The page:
On a late afternoon walk in Bon Secour NWR an eerie normalcy prevails in the upbeat melody of birds and frogs. This is the first day of a three day trip with Defenders of Wildlife to document the coastal wildlife habitats of the Gulf, before and after the impending resolution to the mass of oil accumulating from an exploded offshore oil rig.
A few select articles that take a look at the way wildlife in the path of the oil spill have been or will be effected.
Faced with what threatens to become one of the greatest environmental disasters this country has ever seen, to demand anything less than a complete reevaluation by the administration of future offshore drilling plans would be to forfeit our rights as Americans and stakeholders in some of the nation’s most treasured lands.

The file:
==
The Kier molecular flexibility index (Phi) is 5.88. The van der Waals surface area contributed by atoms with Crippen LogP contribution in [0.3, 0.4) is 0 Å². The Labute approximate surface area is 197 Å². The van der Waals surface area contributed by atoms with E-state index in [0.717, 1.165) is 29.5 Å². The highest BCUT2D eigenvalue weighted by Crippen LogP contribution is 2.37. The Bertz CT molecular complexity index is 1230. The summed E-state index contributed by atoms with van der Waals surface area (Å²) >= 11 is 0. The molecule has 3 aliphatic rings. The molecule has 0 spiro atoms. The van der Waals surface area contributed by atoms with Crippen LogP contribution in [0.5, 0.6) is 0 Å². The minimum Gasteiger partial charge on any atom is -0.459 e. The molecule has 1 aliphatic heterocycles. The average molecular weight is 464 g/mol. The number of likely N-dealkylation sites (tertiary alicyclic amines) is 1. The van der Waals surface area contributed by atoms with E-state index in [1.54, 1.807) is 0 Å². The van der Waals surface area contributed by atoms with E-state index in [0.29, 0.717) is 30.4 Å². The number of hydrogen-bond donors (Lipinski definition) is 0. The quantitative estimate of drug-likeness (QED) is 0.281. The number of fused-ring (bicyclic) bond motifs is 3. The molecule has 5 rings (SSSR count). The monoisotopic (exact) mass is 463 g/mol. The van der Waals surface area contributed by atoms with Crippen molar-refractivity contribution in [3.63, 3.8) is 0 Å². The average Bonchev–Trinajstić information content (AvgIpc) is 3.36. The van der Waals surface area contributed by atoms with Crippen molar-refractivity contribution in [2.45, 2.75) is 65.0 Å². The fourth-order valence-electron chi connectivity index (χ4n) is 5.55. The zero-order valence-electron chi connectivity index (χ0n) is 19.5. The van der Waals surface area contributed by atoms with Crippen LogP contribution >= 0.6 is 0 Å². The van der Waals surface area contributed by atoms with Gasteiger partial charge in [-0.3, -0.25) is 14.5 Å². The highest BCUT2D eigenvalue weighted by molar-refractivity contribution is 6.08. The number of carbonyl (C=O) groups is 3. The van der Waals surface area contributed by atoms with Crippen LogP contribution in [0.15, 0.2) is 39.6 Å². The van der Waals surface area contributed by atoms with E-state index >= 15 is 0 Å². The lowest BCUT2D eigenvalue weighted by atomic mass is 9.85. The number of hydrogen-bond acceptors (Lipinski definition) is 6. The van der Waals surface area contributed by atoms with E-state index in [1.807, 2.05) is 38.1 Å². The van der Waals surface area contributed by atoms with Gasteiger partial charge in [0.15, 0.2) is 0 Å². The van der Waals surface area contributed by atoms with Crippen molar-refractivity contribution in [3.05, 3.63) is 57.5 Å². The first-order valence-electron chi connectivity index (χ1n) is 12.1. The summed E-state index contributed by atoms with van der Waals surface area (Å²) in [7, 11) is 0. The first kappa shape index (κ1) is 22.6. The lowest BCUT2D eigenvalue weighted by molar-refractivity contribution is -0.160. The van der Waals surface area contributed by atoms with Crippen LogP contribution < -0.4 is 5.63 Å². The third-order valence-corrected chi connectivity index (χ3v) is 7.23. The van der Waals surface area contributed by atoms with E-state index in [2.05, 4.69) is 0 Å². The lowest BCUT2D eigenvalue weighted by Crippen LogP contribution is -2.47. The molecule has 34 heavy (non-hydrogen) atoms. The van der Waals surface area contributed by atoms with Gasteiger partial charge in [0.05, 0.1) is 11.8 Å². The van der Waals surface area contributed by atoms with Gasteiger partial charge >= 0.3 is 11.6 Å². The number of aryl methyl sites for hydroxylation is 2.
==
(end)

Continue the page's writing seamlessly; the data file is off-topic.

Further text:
Sen. Lieberman said of the Gulf spill, “I mean, accidents happen. You learn from them and you try to make sure they don’t happen again.” He said the draft bill would allow drilling as close as 75 miles from U.S. coastline.
Eleven human deaths. Dead sea turtles and fish washed ashore. Whales swimming through oily, toxic waters, poisoned as they surface for air. And potentially billions of dollars lost to already-struggling fishing- and tourism-dependent communities along the Gulf Coast. We’ve seen enough. It’s time to act.